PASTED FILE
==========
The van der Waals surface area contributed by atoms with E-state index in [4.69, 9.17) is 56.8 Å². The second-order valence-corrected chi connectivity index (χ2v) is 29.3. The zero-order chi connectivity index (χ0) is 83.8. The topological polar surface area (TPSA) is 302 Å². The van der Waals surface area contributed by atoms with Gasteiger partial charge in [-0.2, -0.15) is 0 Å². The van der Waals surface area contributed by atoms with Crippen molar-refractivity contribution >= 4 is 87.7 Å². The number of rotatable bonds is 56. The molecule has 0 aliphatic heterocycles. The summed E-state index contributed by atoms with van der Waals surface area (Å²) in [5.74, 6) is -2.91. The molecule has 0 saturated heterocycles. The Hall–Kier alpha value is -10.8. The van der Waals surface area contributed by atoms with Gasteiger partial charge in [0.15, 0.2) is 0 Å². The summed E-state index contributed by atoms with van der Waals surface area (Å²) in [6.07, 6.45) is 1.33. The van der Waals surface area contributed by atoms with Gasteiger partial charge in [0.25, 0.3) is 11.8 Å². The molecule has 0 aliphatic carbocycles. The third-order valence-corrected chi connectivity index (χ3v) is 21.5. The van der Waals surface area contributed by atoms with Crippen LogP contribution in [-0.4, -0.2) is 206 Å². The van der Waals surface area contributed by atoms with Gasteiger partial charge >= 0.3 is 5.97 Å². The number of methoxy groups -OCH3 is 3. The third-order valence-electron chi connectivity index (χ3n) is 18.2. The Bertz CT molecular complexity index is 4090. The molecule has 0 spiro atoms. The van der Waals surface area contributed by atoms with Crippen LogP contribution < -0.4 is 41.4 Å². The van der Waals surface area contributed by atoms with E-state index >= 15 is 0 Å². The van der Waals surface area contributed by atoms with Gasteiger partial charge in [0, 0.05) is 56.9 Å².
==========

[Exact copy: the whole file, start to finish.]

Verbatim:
The van der Waals surface area contributed by atoms with E-state index in [4.69, 9.17) is 56.8 Å². The second-order valence-corrected chi connectivity index (χ2v) is 29.3. The zero-order chi connectivity index (χ0) is 83.8. The topological polar surface area (TPSA) is 302 Å². The van der Waals surface area contributed by atoms with Gasteiger partial charge in [-0.2, -0.15) is 0 Å². The van der Waals surface area contributed by atoms with Crippen molar-refractivity contribution >= 4 is 87.7 Å². The number of rotatable bonds is 56. The molecule has 0 aliphatic heterocycles. The summed E-state index contributed by atoms with van der Waals surface area (Å²) in [5.74, 6) is -2.91. The molecule has 0 saturated heterocycles. The Hall–Kier alpha value is -10.8. The van der Waals surface area contributed by atoms with Gasteiger partial charge in [0.15, 0.2) is 0 Å². The summed E-state index contributed by atoms with van der Waals surface area (Å²) in [6.07, 6.45) is 1.33. The van der Waals surface area contributed by atoms with Gasteiger partial charge in [0.25, 0.3) is 11.8 Å². The molecule has 0 aliphatic carbocycles. The third-order valence-corrected chi connectivity index (χ3v) is 21.5. The van der Waals surface area contributed by atoms with Crippen LogP contribution in [-0.4, -0.2) is 206 Å². The van der Waals surface area contributed by atoms with Gasteiger partial charge >= 0.3 is 5.97 Å². The number of methoxy groups -OCH3 is 3. The third-order valence-electron chi connectivity index (χ3n) is 18.2. The Bertz CT molecular complexity index is 4090. The molecule has 0 spiro atoms. The van der Waals surface area contributed by atoms with Crippen LogP contribution < -0.4 is 41.4 Å². The van der Waals surface area contributed by atoms with E-state index >= 15 is 0 Å². The van der Waals surface area contributed by atoms with Gasteiger partial charge in [0, 0.05) is 56.9 Å².